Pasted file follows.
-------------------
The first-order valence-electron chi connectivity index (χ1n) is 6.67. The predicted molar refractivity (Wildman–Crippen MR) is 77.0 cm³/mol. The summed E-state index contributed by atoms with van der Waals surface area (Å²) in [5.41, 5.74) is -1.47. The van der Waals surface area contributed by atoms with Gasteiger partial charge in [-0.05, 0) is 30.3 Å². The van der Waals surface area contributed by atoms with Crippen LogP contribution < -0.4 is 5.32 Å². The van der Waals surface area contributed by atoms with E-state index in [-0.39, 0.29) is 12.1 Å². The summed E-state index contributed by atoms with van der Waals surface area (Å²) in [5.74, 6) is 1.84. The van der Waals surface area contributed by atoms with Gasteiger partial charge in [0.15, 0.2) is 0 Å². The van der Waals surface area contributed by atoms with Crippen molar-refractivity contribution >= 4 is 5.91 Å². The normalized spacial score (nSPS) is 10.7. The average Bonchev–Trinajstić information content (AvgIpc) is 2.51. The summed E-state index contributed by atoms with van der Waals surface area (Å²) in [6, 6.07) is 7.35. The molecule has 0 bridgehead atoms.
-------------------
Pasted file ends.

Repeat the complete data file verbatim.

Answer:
The first-order valence-electron chi connectivity index (χ1n) is 6.67. The predicted molar refractivity (Wildman–Crippen MR) is 77.0 cm³/mol. The summed E-state index contributed by atoms with van der Waals surface area (Å²) in [5.41, 5.74) is -1.47. The van der Waals surface area contributed by atoms with Gasteiger partial charge in [-0.05, 0) is 30.3 Å². The van der Waals surface area contributed by atoms with Crippen LogP contribution < -0.4 is 5.32 Å². The van der Waals surface area contributed by atoms with E-state index in [-0.39, 0.29) is 12.1 Å². The summed E-state index contributed by atoms with van der Waals surface area (Å²) in [5.74, 6) is 1.84. The van der Waals surface area contributed by atoms with Gasteiger partial charge in [0.15, 0.2) is 0 Å². The van der Waals surface area contributed by atoms with Crippen molar-refractivity contribution >= 4 is 5.91 Å². The normalized spacial score (nSPS) is 10.7. The average Bonchev–Trinajstić information content (AvgIpc) is 2.51. The summed E-state index contributed by atoms with van der Waals surface area (Å²) in [6, 6.07) is 7.35. The molecule has 0 bridgehead atoms.